On September 10th, the government of the Netherlands reported the complete stop of assistance to opposition groups and other organizations in Syria. The reason was the inefficiency of the program.
The decision was announced in a letter to the lower house of the parliament. “The opportunity to quickly change the situation [in Syria] is extremely small,” the letter by Dutch Foreign Minister Stef Blok and Minister for Foreign Trade and Development Cooperation Sigrid Kaag, published on the government’s website, says.
The ministers said that the program “did not bring the expected results” and that Syrian President Bashar al-Assad’s forces, in their opinion, “will soon win.”
As reported by Sputnik the Netherlands has reportedly allocated over $80 million to the Syrian opposition groups, including to the Free Syrian Police and White Helmets “rescue group.”
RT reported that over the years, the Netherlands allocated $29 million to the “non-lethal assistance” (NLA) program, $14.5 million were donated to the White Helmets and $17.1 million went to the Access to Justice and Community Service (AJACS) program. The AJACS was supposedly designed to support “community police” work in Syria, specifically the Free Syrian Police (FSP) group.
The support for militants is set to end immediately, yet the White Helmets will be funded until December, according to the document. The Netherlands will, however, continue to support Syrian people ‘which will be extremely necessary’ in the coming period, ministers said.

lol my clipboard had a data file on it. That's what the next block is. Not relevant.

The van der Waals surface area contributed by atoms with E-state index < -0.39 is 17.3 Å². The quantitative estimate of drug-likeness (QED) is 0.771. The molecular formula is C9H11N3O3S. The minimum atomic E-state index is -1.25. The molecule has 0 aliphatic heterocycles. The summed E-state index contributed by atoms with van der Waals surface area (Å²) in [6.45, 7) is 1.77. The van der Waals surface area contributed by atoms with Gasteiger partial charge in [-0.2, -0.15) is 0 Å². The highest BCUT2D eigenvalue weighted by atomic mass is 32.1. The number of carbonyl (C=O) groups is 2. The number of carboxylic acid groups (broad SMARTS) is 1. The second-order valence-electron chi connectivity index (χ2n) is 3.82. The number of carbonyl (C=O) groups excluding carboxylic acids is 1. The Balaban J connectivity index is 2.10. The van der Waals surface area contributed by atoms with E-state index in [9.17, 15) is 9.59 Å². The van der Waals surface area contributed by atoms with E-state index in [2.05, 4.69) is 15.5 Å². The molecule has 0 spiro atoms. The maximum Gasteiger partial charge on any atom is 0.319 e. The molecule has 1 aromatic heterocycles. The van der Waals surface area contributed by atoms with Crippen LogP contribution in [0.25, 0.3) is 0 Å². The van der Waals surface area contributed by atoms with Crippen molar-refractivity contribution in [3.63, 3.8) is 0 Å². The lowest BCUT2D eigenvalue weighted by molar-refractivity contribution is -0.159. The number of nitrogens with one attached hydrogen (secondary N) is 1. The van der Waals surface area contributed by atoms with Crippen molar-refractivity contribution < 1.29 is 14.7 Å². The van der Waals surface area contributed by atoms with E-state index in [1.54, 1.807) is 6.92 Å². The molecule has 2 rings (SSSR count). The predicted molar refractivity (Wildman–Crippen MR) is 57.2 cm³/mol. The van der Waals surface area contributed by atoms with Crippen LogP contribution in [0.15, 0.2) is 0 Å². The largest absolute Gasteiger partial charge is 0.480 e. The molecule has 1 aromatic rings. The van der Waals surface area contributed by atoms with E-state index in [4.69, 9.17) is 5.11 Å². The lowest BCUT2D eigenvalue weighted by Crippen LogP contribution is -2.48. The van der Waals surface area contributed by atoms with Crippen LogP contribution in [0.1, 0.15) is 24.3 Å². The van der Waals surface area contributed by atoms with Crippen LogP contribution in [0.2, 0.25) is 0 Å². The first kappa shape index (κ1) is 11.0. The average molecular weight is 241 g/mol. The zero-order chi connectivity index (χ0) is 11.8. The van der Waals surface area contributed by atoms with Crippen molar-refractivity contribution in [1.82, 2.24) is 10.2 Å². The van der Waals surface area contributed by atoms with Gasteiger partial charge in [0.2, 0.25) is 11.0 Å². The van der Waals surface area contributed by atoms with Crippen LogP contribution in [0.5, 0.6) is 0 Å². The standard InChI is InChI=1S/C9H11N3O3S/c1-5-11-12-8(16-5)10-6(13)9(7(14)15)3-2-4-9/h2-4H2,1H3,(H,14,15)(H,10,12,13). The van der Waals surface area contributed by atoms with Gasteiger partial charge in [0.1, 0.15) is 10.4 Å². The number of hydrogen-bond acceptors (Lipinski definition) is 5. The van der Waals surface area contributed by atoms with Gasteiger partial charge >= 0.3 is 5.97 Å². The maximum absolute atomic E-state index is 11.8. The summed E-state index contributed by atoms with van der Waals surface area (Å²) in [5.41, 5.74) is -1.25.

This decision comes amid a journalist investigation by two Dutch newspapers – Nieuwsuur and Trouw. According to their report, 22 armed militant groups were subjects to receive supplies through the NLA program. The “non-lethal” goods supplied by the Dutch government included satellite phones, uniforms, assorted equipment and even Toyota Hilux pick-up trucks, widely used by various militant groups in Syria.
Furthermore, their investigation revealed that a group which was receiving funding – Jabhat al-Shamiya, was labeled terrorist by the Netherlands Ministry of Justice. Five other militant groups that the journalists managed to identify have been also involved in human rights violations and cooperated with terrorist groups, the investigative report states. The RT reported that more information about the militants will be released by the two newspapers in the following days.
RT also reported that Dutch support of militants in Syria might be even bigger. The FSP has been operating exclusively in Syria’s province of Idlib, largely controlled by the local Al-Qaeda branch, Al-Nusra Front (now rebranded as Hayat Tahrir al-Sham).
The White Helmets have likewise been repeatedly accused of closely cooperating with jihadist groups and effectively serving as their media branch. The group has advertised itself as a volunteer force and Syria’s “civil defense.” Both Damascus and Moscow accused militants and the White Helmets non-governmental organization of staging several provocations involving chemical weapons to influence public opinion and justify foreign intervention in Syria.